Cohen Milstein Sellers & Toll PLLC has nabbed New Jersey’s former securities regulation chief as a partner in its securities litigation and investor protection group, the Washington, D.C.-based plaintiffs-side firm said Monday.
The ex-CEO of defunct offshore driller Black Elk and former Platinum Partners executives facing parallel civil and criminal cases over their alleged roles in a $1 billion securities fraud scheme told a New York federal court on Friday to reject the government’s proposed “blanket and indefinite” discovery freeze in the civil case.
Acting U.S. Securities and Exchange Commission Chair Michael S. Piwowar directed the agency’s staff to reconsider implementing a rule requiring public companies to disclose the pay gap between their chief executive and their typical worker and sought input on difficulties companies are experiencing in implementing the rule.
The Tenth Circuit has reassigned a real estate securities fraud case from a Colorado federal judge who handed down an erroneously high sentence for the second time and opined that Americans "do not take white collar crime seriously enough."
The U.S. Supreme Court recently granted certiorari in U.S. Securities and Exchange Commission v. Kokesh to review whether civil enforcement claims brought by the SEC for the remedy of disgorgement are subject to any statute of limitations. Attorneys with Ropes & Gray LLP examine the significance of the statute of limitations question, especially for private equity firms.
Instead of trying to change the new workforce to follow a law firm's existing processes and procedures, perhaps it's time for firms to start changing their processes and procedures to better accommodate the mentality of this next generation of lawyers, says Christopher Imperiale, a law firm adviser with Berdon LLP.
The beginning of 2017 brings with it significant changes to the government as a whole and the U.S. Department of Justice in particular, but one constant in this time of change is the U.S. Attorney’s Office for the Southern District of New York. Recent developments reflect a seal of approval for that office’s aggressive enforcement approach under Preet Bharara, says Nicholas Lewis of McGuireWoods LLP.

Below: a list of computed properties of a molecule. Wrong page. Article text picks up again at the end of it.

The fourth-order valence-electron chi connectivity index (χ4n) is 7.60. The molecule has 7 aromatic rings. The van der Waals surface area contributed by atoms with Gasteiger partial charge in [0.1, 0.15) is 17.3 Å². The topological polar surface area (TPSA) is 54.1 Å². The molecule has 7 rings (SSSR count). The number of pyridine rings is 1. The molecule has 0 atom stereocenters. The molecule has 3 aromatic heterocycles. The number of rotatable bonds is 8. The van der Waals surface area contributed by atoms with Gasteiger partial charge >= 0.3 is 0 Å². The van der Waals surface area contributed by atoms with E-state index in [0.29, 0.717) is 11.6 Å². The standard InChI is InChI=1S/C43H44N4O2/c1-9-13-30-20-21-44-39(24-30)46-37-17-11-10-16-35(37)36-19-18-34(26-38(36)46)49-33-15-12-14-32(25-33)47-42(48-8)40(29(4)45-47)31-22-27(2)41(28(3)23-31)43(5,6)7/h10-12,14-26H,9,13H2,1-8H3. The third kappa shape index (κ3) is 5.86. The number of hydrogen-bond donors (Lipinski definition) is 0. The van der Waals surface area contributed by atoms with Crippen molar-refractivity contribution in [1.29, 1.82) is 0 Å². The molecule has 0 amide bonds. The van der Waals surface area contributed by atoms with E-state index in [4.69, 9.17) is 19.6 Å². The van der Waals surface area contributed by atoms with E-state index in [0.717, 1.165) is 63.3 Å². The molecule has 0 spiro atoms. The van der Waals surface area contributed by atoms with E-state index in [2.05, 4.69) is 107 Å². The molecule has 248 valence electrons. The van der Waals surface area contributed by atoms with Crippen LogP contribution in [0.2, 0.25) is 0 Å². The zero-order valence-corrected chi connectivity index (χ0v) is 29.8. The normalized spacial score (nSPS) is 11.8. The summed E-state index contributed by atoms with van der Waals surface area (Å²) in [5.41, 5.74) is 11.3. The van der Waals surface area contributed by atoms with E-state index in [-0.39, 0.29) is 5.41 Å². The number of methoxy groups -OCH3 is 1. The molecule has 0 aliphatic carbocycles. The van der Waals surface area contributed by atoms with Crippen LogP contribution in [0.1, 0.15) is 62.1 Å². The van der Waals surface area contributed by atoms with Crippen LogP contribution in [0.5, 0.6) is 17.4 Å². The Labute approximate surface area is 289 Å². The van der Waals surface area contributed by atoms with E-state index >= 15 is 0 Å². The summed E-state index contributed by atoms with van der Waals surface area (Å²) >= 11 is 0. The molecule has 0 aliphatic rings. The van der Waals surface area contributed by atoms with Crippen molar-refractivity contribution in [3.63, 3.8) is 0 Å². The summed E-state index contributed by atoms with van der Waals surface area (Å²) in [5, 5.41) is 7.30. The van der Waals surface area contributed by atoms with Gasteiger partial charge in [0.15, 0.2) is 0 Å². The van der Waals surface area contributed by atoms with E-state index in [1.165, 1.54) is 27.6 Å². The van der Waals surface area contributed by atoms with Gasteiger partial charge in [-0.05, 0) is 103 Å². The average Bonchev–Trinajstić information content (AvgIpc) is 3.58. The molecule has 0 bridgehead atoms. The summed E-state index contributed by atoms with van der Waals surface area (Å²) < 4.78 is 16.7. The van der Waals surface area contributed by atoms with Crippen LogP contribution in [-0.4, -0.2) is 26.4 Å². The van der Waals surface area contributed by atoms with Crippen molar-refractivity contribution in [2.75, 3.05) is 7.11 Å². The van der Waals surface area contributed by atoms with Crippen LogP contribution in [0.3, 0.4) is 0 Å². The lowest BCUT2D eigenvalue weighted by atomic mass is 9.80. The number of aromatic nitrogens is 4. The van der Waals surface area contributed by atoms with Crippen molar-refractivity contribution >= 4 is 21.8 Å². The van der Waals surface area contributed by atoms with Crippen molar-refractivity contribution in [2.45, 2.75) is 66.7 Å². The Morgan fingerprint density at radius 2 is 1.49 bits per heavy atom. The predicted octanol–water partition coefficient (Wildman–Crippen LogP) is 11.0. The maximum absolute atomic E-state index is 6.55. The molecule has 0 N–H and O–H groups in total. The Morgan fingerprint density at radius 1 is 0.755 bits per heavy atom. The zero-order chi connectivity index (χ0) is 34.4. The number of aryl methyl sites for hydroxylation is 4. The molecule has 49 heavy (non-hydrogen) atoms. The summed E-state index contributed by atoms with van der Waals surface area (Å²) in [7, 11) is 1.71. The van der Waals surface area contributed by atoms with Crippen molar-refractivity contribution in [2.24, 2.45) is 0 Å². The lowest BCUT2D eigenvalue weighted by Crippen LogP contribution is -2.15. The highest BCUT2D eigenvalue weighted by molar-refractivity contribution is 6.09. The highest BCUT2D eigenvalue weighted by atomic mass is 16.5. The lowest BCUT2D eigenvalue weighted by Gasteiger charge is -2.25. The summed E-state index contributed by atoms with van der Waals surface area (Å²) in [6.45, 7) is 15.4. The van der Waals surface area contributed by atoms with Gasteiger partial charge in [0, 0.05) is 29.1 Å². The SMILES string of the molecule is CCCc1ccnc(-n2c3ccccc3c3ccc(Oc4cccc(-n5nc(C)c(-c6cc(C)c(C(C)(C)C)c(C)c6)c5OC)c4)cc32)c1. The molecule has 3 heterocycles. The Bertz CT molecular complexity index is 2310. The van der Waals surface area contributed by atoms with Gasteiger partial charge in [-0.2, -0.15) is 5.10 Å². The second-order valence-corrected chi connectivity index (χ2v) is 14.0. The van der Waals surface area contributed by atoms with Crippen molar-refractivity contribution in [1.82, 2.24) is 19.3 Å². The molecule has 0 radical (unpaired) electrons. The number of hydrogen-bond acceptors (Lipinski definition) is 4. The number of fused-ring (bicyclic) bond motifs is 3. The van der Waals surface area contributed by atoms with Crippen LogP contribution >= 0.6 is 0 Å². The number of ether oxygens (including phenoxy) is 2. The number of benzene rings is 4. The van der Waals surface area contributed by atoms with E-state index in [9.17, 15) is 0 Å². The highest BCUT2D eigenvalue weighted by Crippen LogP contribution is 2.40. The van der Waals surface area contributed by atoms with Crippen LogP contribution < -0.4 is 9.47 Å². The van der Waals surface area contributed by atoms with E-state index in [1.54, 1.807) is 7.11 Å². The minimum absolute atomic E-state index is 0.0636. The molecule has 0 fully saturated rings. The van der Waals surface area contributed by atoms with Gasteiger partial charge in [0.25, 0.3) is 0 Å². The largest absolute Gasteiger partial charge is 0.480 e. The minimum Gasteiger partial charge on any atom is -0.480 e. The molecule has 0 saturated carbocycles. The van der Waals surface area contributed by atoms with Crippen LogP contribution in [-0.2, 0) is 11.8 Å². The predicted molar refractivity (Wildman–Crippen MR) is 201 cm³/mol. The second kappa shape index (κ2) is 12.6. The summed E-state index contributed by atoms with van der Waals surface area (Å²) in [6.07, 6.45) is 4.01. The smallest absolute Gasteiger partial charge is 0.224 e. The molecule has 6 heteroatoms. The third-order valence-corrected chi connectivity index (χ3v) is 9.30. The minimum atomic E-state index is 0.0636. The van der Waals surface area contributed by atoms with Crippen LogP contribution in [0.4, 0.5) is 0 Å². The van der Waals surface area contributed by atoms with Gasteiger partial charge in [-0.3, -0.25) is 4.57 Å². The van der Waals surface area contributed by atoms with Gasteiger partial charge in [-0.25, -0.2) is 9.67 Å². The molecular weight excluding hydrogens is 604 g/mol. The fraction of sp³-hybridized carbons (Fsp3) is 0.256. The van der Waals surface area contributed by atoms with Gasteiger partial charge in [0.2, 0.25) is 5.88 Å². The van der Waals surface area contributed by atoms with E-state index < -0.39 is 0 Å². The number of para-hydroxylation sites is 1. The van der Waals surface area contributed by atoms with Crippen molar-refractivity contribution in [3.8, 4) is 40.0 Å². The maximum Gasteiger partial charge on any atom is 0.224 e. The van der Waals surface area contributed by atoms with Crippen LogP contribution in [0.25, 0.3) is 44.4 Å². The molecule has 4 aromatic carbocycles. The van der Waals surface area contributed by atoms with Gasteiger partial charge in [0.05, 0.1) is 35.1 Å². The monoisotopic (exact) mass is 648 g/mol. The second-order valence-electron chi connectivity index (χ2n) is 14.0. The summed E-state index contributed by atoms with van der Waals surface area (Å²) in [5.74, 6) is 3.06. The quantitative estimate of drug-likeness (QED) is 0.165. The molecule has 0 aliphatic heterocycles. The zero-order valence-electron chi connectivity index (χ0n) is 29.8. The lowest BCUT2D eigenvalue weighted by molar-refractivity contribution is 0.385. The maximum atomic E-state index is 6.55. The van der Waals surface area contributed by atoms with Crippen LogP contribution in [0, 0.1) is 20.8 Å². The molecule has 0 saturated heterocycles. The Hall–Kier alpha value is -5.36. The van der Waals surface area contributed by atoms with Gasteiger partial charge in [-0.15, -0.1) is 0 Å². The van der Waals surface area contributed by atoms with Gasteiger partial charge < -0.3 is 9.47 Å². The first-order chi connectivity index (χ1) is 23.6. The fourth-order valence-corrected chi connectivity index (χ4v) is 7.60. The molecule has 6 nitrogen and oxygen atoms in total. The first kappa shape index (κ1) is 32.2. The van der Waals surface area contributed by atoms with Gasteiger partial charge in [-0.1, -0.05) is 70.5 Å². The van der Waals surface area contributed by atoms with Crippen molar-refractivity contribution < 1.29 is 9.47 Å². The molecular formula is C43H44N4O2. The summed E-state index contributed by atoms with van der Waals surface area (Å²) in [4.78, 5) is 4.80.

The U.S. Securities and Exchange Commission’s settlements with 10 investment advisory firms relating to violations of the SEC’s pay-to-play rule may be a preview of things to come. Although none of the 10 cases announced Tuesday involved a major penalty, the real economic cost of the violations is likely to be much higher, say attorneys with Allen & Overy LLP.
As home to high art auction prices and hefty sales and use taxes, New York City has seen its share of art-related tax fraud. Now, as law enforcement scrutinizes tax compliance in the art world, collectors may wish to avoid New York sales taxes legally, by shipping their purchases to a domestic freeport, say Desiree Moore and Blaise Niosi of K&L Gates LLP.
Every year, statistics reveal very little change in the number of women and minorities in the ranks of partnership. So how do law firms change this painfully slow rate of progress? It takes more than adding a diversity policy or a women’s leadership program to the current law firm business model, says Lucia Chiocchio, co-chair of Cuddy & Feder LLP's telecommunications and land use, zoning & development groups.
After a full year in effect, the amended Federal Rule of Civil Procedure 37(e) has been tested in a variety of district courts. A sampling of these decisions reveals that courts seem to be adhering closely to the amended rule and ordering adverse inference instructions only where there was intent to deprive another party of access to relevant information, say Carrie Amezcua and Samantha Southall of Buchanan Ingersoll & Rooney PC.
Many organizations are interested in finding electronic discovery partners who offer tantalizingly low prices for electronic discovery services. However, unforeseen gaps, lax security practices, ignorance of global practices and delayed deliverables can all add up to a surprisingly large final cost, says Michael Cousino of Epiq Systems.
The Financial Industry Regulatory Authority brings about 1,500 enforcement actions a year, but often lost in the volume of actions are the ones that merit particular attention. Jon Eisenberg and Michael Dyson of K&L Gates LLP review the 2016 actions that resulted in fines of $1 million or more.
As critical as lawyers are to society, they are reported to be the most frequently depressed occupational group in the United States. In response to the inherently stressful nature of the practice of law, more and more lawyers are turning to an ancient contemplative practice called “mindfulness,” says Jennifer Gibbs of Zelle LLP.